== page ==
“I do not think people have realized how important delivery systems can be for all kinds of drugs,” Langer said. “If you get more and more complex drugs, like RNA, DNA, things like that, you’ll see more and more work on delivery systems, more and more problems will be solved. Lipid nanoparticles will be a big part of the arsenal. ”

The drug delivery industry was at a watershed in 2018 when the Food and Drug Administration approved new therapy from Alnylam Pharmaceuticals Inc. This drug, Onpattro, treats a rare genetic disease that causes nerve and heart damage. Although it works a little differently than mRNA treatment, it is delivered via lipid nanoparticles. This meant that regulators had at least some level of comfort with the idea of ​​an epidemic.

Thomas Madden has worked with Alnylam for years to develop these pioneering lipids. Upon confirmation, he had long since reorganized his Vancouver-based company, Acuitas Therapy, into what he considered to be the most promising area of ​​mRNA. He recalls the Eureka moment around 2011, when he read a scientific article detailing recent progress in the field, concluding that companies need even better delivery tools. This is because the body is full of enzymes that are designed to directly cut the mRNA found outside the cells.

To prevent this from happening, Covid shot mRNA sits inside a membrane of four lipids. After protecting the mRNA during human travel, the nanoparticle is transported to the cell. There, the positively charged lipid helps the mRNA to come out. Once in the cell’s cytoplasm, the mRNA instructs the cell to make copies of the coronavirus stem protein, stimulating the body’s immune system to build defenses.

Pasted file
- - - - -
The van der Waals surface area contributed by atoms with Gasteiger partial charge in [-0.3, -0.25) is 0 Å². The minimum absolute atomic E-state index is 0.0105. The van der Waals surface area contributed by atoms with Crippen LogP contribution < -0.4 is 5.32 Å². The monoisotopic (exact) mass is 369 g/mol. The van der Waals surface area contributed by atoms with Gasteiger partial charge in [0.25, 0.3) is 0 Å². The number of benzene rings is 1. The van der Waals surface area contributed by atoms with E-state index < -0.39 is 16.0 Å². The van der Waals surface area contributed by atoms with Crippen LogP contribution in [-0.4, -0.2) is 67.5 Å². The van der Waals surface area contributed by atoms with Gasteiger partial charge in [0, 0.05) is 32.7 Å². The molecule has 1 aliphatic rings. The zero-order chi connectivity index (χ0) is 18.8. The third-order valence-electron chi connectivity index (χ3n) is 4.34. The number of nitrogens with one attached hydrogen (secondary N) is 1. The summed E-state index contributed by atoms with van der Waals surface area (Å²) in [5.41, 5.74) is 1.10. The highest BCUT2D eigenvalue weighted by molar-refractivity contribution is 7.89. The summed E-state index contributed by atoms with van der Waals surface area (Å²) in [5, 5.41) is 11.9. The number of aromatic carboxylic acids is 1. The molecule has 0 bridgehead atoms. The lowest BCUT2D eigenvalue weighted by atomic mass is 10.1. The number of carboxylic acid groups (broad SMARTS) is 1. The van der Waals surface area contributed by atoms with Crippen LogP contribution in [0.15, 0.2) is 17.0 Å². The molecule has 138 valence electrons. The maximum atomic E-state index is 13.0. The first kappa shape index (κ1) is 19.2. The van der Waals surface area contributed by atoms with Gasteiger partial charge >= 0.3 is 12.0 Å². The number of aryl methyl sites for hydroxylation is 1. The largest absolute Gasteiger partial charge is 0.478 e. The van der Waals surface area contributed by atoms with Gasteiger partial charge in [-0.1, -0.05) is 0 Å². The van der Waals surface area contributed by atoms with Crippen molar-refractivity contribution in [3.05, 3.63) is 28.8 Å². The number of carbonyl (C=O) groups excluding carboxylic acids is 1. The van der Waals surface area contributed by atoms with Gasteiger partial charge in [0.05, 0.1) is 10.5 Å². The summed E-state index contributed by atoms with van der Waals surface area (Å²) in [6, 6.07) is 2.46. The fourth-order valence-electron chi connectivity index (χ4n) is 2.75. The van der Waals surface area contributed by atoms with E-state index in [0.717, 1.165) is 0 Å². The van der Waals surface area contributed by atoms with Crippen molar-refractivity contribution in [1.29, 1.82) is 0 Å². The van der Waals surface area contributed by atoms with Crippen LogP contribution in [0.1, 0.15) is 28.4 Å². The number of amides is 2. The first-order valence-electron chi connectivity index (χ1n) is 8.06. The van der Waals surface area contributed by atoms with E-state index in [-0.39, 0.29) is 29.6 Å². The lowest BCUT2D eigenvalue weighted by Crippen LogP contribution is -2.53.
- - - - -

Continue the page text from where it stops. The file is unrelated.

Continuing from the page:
Moderna designed its recharged lipids, while Acuitas licensed its delivery technology to BioNTech և CureVac. Each of these companies was involved in early clinical trials of mRNA treatment prior to the epidemic.

When covid-19 appeared, Madden flew to Germany to talk to regulators և BioNTech officials about how they could most quickly begin clinical trials of mRNA wall shots. They decided to reuse the lipid nanoparticle from the rabies vaccine developed by CureVac because it was already effective for humans.

“The package really does not care what is inside,” explains Madden. “It will just deliver.”

In addition to Pfizer 2 BioNTech’s 2 billion doses, Moderna plans to produce 1 billion shots, while CureVac targets և 300 million. These other companies are also moving fast to develop other mRNA products in their pipelines, increasing the unprecedented demand for lipid nanoparticles.

Considered major chemical manufacturers of drugs. In early February, German Merck agreed to speed up the supply of lipids to BioNTech, while Evonik backed down from that example a week later.

Evonik rebuilds tanks and ships at two German plants, buys new tools in the cleaning process.

“Usually in the pharmaceutical industry, this process takes a year or two,” said Thomas Riermayer, head of the company’s healthcare department, in an interview. “It takes more or less a few months to do that.”